Holiday Tipping Guide & Party Etiquette for Hosts and Guests

CHICOPEE, Mass. (Mass Appeal)  No matter if you’re hosting a party or going to one, proper etiquette goes a long way to the way you’re remembered and tipping goes a long way to ensuring constant, quality service.  Certified Etiquette Expert Karen Thomas, from gave us a guide.

Tips for Party Hosts

  • Host not obligated to use or put out any gifts brought by guests
  • Host should not attempt to clean up or clear plates while guests still there
  • Set phones to vibrate
  • Seating – do not move place cards if set
  • Gentlemen stand behind chairs until women are seated
  • If late guests – acceptable to wait about 15 minutes – no more then begin
  • If last guests – serve them from where you are – not from beginning

Tips for a Cocktail Party

  • Greet each guest at door
  • Introduce to others if new
  • Offer drink 1st thing
  • Thank host upon leaving
  • Send thank you note or gift (flowers) day after

Tipping Tips:

  • Waiter/waitress: 15% of bill (excl. tax) for adequate service; 20% for very good service; no less than 10% for poor service
  • Headwaiter/captain: often gets a cut of table server’s tip; so tip your server extra to reward captain, or tip captain separately
  • Sommelier, or wine steward: 15% of cost of the bottle
  • Bartender: 15% to 20% of the tab, with a minimum of 50 cents per soft drink, $1 per alcoholic drink
  • Coatroom attendant: $1 per coat
  • Parking valet or garage attendant: $2 to bring your car to you
  • Washroom attendant: 50 cents to $1
  • Food delivery person:* 10% of the bill (excl. tax), at least $1 for bills up to $10. Should tip 15%-20% for a difficult delivery.
  • Grocery loader: Check with store policy if tips are accepted. If so, $1 for bringing bags to car; $1.50 to $3 if you have more than 3 bags.
  • Barber: 15% to 20%, minimum $1, for a haircut. For other services (shampoo, shave or manicure) tip $1 to $2 to service provider.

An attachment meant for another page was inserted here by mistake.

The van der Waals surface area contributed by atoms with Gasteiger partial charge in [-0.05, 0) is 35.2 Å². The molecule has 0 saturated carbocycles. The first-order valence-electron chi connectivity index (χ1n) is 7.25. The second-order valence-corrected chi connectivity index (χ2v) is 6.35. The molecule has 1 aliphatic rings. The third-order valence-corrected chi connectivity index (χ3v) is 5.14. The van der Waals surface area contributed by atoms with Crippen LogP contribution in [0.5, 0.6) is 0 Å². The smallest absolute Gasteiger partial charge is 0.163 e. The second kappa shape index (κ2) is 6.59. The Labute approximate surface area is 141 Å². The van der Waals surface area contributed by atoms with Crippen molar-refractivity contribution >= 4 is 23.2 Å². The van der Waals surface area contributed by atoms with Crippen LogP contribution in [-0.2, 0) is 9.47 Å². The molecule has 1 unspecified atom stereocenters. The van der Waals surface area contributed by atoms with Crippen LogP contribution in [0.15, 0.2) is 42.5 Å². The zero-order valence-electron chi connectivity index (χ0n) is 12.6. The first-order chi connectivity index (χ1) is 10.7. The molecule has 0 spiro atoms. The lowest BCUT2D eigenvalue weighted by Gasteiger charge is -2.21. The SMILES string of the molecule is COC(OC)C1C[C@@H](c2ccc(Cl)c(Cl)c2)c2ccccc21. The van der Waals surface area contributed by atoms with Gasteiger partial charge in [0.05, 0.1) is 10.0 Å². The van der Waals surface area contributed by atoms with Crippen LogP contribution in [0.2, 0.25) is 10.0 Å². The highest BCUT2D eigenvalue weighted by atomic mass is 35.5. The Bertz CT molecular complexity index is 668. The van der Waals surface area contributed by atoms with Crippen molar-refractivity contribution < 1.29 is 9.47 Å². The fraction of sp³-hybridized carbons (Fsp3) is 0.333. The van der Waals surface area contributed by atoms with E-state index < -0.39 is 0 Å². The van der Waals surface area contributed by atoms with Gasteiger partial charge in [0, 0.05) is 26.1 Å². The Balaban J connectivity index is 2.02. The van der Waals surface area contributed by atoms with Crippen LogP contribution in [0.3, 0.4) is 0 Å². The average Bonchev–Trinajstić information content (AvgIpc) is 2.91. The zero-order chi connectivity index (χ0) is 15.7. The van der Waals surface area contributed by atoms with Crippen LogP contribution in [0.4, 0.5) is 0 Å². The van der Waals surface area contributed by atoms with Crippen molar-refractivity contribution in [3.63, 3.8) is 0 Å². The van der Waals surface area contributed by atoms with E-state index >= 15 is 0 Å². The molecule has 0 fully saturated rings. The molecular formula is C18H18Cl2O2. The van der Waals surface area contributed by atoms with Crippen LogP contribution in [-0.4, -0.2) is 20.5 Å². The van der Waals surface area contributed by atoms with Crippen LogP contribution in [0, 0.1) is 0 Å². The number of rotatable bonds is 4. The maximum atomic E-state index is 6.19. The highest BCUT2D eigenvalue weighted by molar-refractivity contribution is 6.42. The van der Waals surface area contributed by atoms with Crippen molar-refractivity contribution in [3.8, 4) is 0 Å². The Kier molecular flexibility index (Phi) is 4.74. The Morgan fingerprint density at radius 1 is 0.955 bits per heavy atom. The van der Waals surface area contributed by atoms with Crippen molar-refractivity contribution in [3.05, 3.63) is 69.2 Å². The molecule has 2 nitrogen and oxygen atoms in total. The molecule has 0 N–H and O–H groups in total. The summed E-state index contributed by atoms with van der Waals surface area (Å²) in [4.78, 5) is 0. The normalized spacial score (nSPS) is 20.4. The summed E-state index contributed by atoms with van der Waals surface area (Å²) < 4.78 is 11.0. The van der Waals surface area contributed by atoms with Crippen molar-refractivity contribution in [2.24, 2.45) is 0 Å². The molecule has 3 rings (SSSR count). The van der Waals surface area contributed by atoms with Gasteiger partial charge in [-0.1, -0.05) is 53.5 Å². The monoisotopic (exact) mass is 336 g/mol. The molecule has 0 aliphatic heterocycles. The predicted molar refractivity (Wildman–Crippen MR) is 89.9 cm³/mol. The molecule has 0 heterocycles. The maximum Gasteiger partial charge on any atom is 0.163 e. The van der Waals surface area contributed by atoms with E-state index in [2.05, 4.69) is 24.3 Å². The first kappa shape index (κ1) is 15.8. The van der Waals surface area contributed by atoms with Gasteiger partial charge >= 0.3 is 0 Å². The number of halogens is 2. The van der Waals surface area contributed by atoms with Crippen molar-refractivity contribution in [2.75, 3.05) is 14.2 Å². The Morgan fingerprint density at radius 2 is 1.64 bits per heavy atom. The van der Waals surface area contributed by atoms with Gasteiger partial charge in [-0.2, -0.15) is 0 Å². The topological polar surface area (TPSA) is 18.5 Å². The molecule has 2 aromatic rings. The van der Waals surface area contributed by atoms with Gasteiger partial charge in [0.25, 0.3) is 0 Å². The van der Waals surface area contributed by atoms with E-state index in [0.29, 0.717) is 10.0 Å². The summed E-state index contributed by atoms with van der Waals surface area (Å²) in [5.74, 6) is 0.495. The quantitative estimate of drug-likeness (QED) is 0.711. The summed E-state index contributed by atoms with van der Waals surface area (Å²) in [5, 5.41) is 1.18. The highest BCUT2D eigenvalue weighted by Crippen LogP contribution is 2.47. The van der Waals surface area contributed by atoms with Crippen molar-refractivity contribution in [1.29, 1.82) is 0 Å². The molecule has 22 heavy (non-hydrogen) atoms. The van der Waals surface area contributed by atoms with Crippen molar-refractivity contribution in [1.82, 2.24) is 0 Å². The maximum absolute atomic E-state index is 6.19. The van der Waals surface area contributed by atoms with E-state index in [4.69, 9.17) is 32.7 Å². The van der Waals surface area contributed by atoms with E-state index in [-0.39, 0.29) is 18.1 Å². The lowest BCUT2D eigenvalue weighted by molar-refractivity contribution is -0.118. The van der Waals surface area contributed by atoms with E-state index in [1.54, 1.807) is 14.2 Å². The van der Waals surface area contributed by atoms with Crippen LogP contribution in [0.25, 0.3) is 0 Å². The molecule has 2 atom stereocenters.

• Hairdresser: 15% to 20%. (It is now acceptable to tip owner, unless he or she says otherwise.)
  • Shampoo person: $2
  • Manicurist: 15%
  • Spa service (e.g., massage): 15% to 20%. If service is provided by owner, no tip.
  • Staff at coffee/food retailers with tip jars: No tip required. It’s completely optional.

Traditional displays of gratitude:

  • A simple verbal thank you
  • A written note for a gift, help, sharing time, hospitality, and invitations
  • Flowers
  • Chocolates
  • Telephone call or e- mail
  • Simple gift
  • Gift of time: babysitting, car wash

Thank you notes:

  • They should be hand written within 24 hours.
  • 3-5 sentences are fine.
  • Don’t begin: Thank you for the gift. Start with some news, how much you enjoyed the gift etc.
  • Mention the gift by name, how you will spend the money or how the gift will be used.
  • A telephone invitation can be answered with a telephone thank you.
  • A written invitation requires a written thank you note.

Cultural Gratitude Differences

• Do not open gifts in front of the giver.
• Use light coloured paper to wrap.
• Present gift with both hands.

• Yellow flowers signify death.
• Don’t give knives: it means the severing of friendship.
• Don’t give a clock. It is a reminder that time is passing.
• Refuse a gift 3 times, and then accept reluctantly.
• Avoid white paper.
• In business, a gift is given to the organization not to the individual.

Uber Drivers
UBER Your Uber fare includes a 20% tip when you take UberTAXI, a partnership between Uber and existing taxi services. But if you’re riding in an UberX, UberBlack, or UberSUV vehicle, there’s no way to include a tip for your driver.

Golf Courses and Outings
Golf Courses the standard amounts are $2 to $3 for valet parking,
$2 to $3 for bag drop
$2 to $3 for cart return.
beverage cart while playing, tip $1 to $2 per person
Caddie – 20% of fee charged by course